Those words, made famous by longtime Detroit Red Wings public address announcer Budd Lynch, echoed throughout the St. Joseph Catholic Church Saturday at his funeral.
Lynch, who was with the Red Wings organization for 63 years, died Tuesday at the age of 95.
“We will all miss him very much, but if we listen very, very carefully, we can hear his words right now in echoing in Heaven,” said Janice Ruffino, the eldest of Lynch’s six daughters, as a recording of his iconic phrase was played over the church’s sound system.
More than 300 family members, friends and fans attended, including retired Red Wing great Gordie Howe and team owner Marian Ilitch.
“Budd went into a career that put him in the Hockey Hall of Fame and the Michigan Sports Hall of Fame. But most of all, he was a hall of famer to his family, a hall of famer to his friends,” said Deacon Bill Jamieson, who said he has been friends with Lynch for more than 30 years. “It’s a legacy to be imitated.”
Lynch’s casket was wheeled into the church accompanied by a bagpiper. On a table close by sat a framed photo of a smiling Lynch, a glass microphone statue and a bobble head doll of his likeness.
“He was an incredible ambassador for our team,” said Red Wings General Manager Ken Holland after the funeral service. “He loved hockey. For 63 years, he was associated with the Detroit Red Wings and he touched everyone’s life around him.”
Lynch served as the Wings’ announcer since 1985, the same year he received the Foster Hewitt Memorial Award from the Hockey Hall of Fame for outstanding contributions as a hockey broadcaster. He was inducted into the Michigan Sports Hall of Fame in 2005 and received the Ty Tyson Award for Excellence in Sports Broadcasting issued by the Detroit Sports Broadcasters Association.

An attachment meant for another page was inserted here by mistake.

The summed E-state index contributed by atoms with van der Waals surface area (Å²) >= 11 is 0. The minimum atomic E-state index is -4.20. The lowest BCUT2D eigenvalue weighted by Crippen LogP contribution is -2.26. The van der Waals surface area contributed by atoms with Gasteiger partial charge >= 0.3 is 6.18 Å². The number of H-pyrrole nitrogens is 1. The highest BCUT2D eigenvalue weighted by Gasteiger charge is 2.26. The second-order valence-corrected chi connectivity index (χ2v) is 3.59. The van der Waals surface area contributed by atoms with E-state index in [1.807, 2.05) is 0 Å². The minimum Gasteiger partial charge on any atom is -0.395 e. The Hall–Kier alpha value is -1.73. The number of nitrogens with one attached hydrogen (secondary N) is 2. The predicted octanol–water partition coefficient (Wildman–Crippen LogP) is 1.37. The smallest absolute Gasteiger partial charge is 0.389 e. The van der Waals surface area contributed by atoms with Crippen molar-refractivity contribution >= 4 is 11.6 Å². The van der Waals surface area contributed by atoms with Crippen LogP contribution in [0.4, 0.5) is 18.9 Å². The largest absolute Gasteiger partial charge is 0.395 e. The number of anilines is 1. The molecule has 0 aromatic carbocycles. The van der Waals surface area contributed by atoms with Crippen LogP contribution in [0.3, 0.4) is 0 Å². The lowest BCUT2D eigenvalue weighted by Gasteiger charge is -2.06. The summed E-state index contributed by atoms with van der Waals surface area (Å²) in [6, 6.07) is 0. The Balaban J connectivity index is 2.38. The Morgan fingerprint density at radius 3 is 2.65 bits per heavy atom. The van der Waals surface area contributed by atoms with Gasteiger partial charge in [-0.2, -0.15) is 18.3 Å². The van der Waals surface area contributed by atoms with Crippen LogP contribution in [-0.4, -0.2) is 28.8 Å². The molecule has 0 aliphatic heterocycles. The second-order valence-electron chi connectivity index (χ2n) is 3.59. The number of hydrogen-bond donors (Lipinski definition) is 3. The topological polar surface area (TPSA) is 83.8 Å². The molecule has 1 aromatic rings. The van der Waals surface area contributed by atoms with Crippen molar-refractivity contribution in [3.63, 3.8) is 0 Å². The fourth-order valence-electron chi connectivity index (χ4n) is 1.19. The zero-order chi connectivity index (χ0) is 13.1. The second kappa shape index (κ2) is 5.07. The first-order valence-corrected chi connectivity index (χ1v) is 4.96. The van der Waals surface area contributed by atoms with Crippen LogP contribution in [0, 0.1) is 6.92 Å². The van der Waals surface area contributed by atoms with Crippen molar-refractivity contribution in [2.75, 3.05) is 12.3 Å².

Born in Windsor on Aug. 7, 1917, Frank Joseph James Lynch lived in Wyandotte before his family moved to Hamilton, Ontario.
Lynch began his radio career out of high school. He was hired on with Windsor radio giant CKLW in 1939, before he headed off to Europe as a volunteer in the Canadian Army’s Essex Scottish Regiment, an infantry unit.
He was on the shores of Normandy at Juno Beach on D-Day, June 6, 1944, and six weeks later lost his shoulder, scapula and right arm after being hit with a three-inch rocket.
He was part of the WWJ team that first started broadcasting Red Wings games in the 1960s and moved to the team’s publicity office in 1975.
Outside of his involvement with the hockey team, Lynch was known for his work with children and the physically impaired through the Guidance Center, raising money for the Budd Lynch Endowment Fund for Children.
“I never knew him not to make time for young children, amputees, the physically challenged or respectfully acknowledge and pay tribute to an active duty solider or veteran,” said Lynch’s eldest grandson Joe Schimizzi during the service.
Schimizzi also told a story about St. Patrick’s Day 12 years ago when he was a student at Michigan State University. His grandfather called him and invited him to come to the Red Wings game. He agreed to drive to Detroit, but had every intention of heading back to campus for the festivities later in the night.
“Now what actually happened was, the invite to the game that evening was a disguise for me to actually be a designated driver for my youthful, 83-year-old grandfather and (his late wife) Thelma as we went from pub to pub on St. Patrick’s Day — 11 pubs in total that evening,” he said amid laughter.
“Budd Lynch, my grandfather, was the only grandfather who could take an MSU student on St. Patrick’s Day, make me an unannounced designated driver and we had one heck of a time together.”
But most of all, Schimizzi said, the family will remember Lynch for his love of life.
“While some people may remember him for his coined phrase ‘last minute of play in this period’ or ‘he shoots, he scores,’ I will remember him for this phrase that I think so accurately depicts our grandfather: ‘it is a privilege to grow old. Many are denied the privilege.’”
Read more at the Detroit News where this story was originally published.